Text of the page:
What to Wear at Work

Unless we specifically tell you otherwise, you can expect that you should wear Business Casual clothing at the client site. Interviews generally require somewhat more formal attire.

While it may not seem fair or just, the fact is that what you wear and how you're groomed are the most important nonverbal messages that you send about yourself. As a consultant you should present yourself as a professional - and dress that way - regardless of how your client's employees may dress.

The following table provides some general guidelines regarding different levels of attire:

Professional Good dress slacks (not khakis)
White or light color dress shirt
Plain or small design dark tie
Dark, plain, long socks
Well-shined dress shoes
Your recruiter will let you know if a jacket is also required
If a suit is required, keep it dark and conservative
Pant suit or skirt suit
White, color or small patterned blouse
Stockings and close-toe shoes
Carry a classic handbag; nothing flashy
Business Casual Slacks or khakis
Collared dress shirt or sport shirt
Polo shirts may be fine for more casual environments
Slacks or skirt and blouse
Dress as long as it's not too casual
Open-toe shoes or sandals may be fine in warm areas, especially in summer
Casual Jeans may be acceptable, but check before wearing them
No shorts or torn clothing - even if you bought it that way
No clothing with inappropriate graphics
Running shoes may be acceptable, but check first
Jeans may be acceptable, but check before wearing them
No shorts or torn clothing - even if you bought it that way
No clothing with inappropriate graphics
No bare midriffs or revealing clothing
Open shoes, sandals or running shoes should be acceptable
Some specific suggestions

It never hurts to slightly overdress, especially on your first days.

Consultants hired for their special skills - whether technical or management - should keep the above advice in mind. The client is paying a substantial rate for your services primarily because you can provide expertise that is not available within their organization. Dressing as a professional - especially for the first several days or weeks - helps to reassure the client that they're getting the highly skilled professional they paid for.

If the work environment is essentially casual, but there's some possibility that you would need somewhat more formal clothes at some point, consider keeping a change of clothing either on site or in your car. That way if you have to meet with a vendor, client partner or other professionals, you'll have the option of dressing up a bit.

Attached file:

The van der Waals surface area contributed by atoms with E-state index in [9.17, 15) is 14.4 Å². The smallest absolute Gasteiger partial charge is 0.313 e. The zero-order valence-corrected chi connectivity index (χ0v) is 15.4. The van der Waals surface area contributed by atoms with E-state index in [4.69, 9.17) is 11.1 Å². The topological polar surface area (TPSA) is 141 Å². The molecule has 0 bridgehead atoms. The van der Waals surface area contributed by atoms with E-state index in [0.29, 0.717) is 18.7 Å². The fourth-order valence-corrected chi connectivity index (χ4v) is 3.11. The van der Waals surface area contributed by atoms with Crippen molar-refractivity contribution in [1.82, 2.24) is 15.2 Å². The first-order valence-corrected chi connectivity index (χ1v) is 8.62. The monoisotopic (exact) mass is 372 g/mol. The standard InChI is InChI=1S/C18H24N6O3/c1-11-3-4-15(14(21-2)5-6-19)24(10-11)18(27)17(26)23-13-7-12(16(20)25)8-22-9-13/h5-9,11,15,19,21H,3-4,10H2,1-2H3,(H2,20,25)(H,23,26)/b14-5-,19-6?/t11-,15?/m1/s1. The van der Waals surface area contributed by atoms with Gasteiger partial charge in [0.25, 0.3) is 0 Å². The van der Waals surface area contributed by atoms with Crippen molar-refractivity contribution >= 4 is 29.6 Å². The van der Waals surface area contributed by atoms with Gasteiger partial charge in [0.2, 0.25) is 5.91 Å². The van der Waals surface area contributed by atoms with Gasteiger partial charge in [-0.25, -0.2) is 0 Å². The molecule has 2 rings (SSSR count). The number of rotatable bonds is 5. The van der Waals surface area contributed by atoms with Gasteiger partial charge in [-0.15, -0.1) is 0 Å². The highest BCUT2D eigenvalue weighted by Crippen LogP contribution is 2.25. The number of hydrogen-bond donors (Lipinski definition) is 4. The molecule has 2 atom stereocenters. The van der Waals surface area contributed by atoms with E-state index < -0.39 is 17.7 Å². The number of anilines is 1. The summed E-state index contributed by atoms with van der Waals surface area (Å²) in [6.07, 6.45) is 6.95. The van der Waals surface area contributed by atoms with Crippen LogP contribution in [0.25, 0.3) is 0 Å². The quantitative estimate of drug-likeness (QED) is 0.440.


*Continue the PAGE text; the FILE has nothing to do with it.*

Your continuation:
The above tip comes with an added benefit: You'll always have a backup for those times when someone spills mustard on you.

Finally: Regardless of your area of specialization, if you're going to come in contact with the public, make it a point to look your best. The client will appreciate it, and you'll be glad you made that extra effort.

For Interview Attire

You'll find some guidelines in our Interview Tips section. In general, though, you will never lose points by dressing up for an interview. Taking care of your appearance communicates your respect for the interviewer and your seriousness about the position.

What not to do
  • Avoid or at least minimize your wearing of pink, baby blue and other pastels
  • Don't wear skirts that are more than about three inches above the knee
  • Slips should not be visible through any slit in the skirt
  • Don't wear anything sheer, low-cut or suggestive
  • Avoid very high heels and platforms
  • Stay away from stockings with seams, lace or obvious patterns
  • Minimize your use of large and/or dangling jewelry
  • Stay away from dark shirts, and be sure that patterned shirts will fit the environment
  • Generally speaking, avoid light ties, especially with darker shirts
  • Ties should stop right about at the waist: Neither much above or below your belt
  • Avoid alligator shoes or other eye-catching footwear
  • With your conservative shoes, don't wear white or brightly colored or patterned socks
  • Don't try to get by with wrinkled or un-pressed clothing
  • Avoid clothes that are too tight or too baggy. Go for classic, not trendy
  • Avoid extremes in colors or style, especially in conservative environments
  • If you wear a watch, be sure it's conservative
  • Avoid strong after-shave, perfume or scents
  • Don't smell like smoke!
  • Men should keep any facial hair very carefully groomed
  • Men should consider removing earrings, at least at first
  • Women should keep makeup simple and natural looking.
  • Keep nails clean and relatively short.
  • Women, avoid flashy nail designs and colors
Want to Fit in? Here's How

If the organization where you'll be working has an annual report, find it and take a look at the pictures. These represent the image the organization seeks to present. Management professionals can fit in right from the start by dressing like the people shown in the report. Technical specialists won't need to worry quite so much about this, but the more you know about your new work environment (and what they expect from people), the better.

No annual report? Look for articles and other information on the internet that might be accompanied by photos. The text of articles can be helpful, too. If a company is described as laid back and informal, you've got a good clue about how the employees dress.

A Final Thought

Every day you get a chance to make a visual statement about your value to the client, through your choice of clothes. What message do you want to communicate?